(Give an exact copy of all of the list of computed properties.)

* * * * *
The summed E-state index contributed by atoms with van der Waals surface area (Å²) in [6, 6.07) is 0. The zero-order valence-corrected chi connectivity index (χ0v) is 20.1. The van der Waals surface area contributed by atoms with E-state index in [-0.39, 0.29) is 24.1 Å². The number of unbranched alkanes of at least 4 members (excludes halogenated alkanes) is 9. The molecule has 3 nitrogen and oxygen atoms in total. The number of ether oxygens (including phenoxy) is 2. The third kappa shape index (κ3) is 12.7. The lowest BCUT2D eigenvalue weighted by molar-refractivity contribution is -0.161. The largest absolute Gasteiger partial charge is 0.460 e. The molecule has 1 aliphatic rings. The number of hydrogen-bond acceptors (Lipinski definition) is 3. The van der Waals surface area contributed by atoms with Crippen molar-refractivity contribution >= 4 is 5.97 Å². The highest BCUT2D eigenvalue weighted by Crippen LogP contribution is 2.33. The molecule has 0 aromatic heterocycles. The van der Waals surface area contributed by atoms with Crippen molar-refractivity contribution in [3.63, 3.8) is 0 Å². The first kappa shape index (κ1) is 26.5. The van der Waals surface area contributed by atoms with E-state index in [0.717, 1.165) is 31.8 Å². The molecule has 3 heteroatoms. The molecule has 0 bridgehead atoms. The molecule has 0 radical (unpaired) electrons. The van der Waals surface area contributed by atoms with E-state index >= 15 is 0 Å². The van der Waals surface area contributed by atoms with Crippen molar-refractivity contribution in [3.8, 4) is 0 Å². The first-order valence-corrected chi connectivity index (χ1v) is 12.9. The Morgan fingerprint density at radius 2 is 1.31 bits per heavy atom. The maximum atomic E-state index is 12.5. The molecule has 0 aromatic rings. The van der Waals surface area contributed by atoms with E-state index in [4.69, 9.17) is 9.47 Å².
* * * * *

The summed E-state index contributed by atoms with van der Waals surface area (Å²) in [6, 6.07) is 0. The zero-order valence-corrected chi connectivity index (χ0v) is 20.1. The van der Waals surface area contributed by atoms with E-state index in [-0.39, 0.29) is 24.1 Å². The number of unbranched alkanes of at least 4 members (excludes halogenated alkanes) is 9. The molecule has 3 nitrogen and oxygen atoms in total. The number of ether oxygens (including phenoxy) is 2. The third kappa shape index (κ3) is 12.7. The lowest BCUT2D eigenvalue weighted by molar-refractivity contribution is -0.161. The largest absolute Gasteiger partial charge is 0.460 e. The molecule has 1 aliphatic rings. The number of hydrogen-bond acceptors (Lipinski definition) is 3. The van der Waals surface area contributed by atoms with Crippen molar-refractivity contribution >= 4 is 5.97 Å². The highest BCUT2D eigenvalue weighted by Crippen LogP contribution is 2.33. The molecule has 0 aromatic heterocycles. The van der Waals surface area contributed by atoms with Crippen molar-refractivity contribution in [3.63, 3.8) is 0 Å². The first kappa shape index (κ1) is 26.5. The van der Waals surface area contributed by atoms with E-state index in [0.717, 1.165) is 31.8 Å². The molecule has 3 heteroatoms. The molecule has 0 bridgehead atoms. The molecule has 0 radical (unpaired) electrons. The van der Waals surface area contributed by atoms with E-state index >= 15 is 0 Å². The van der Waals surface area contributed by atoms with Crippen molar-refractivity contribution in [3.8, 4) is 0 Å². The first-order valence-corrected chi connectivity index (χ1v) is 12.9. The Morgan fingerprint density at radius 2 is 1.31 bits per heavy atom. The maximum atomic E-state index is 12.5. The molecule has 0 aromatic rings. The van der Waals surface area contributed by atoms with E-state index in [4.69, 9.17) is 9.47 Å².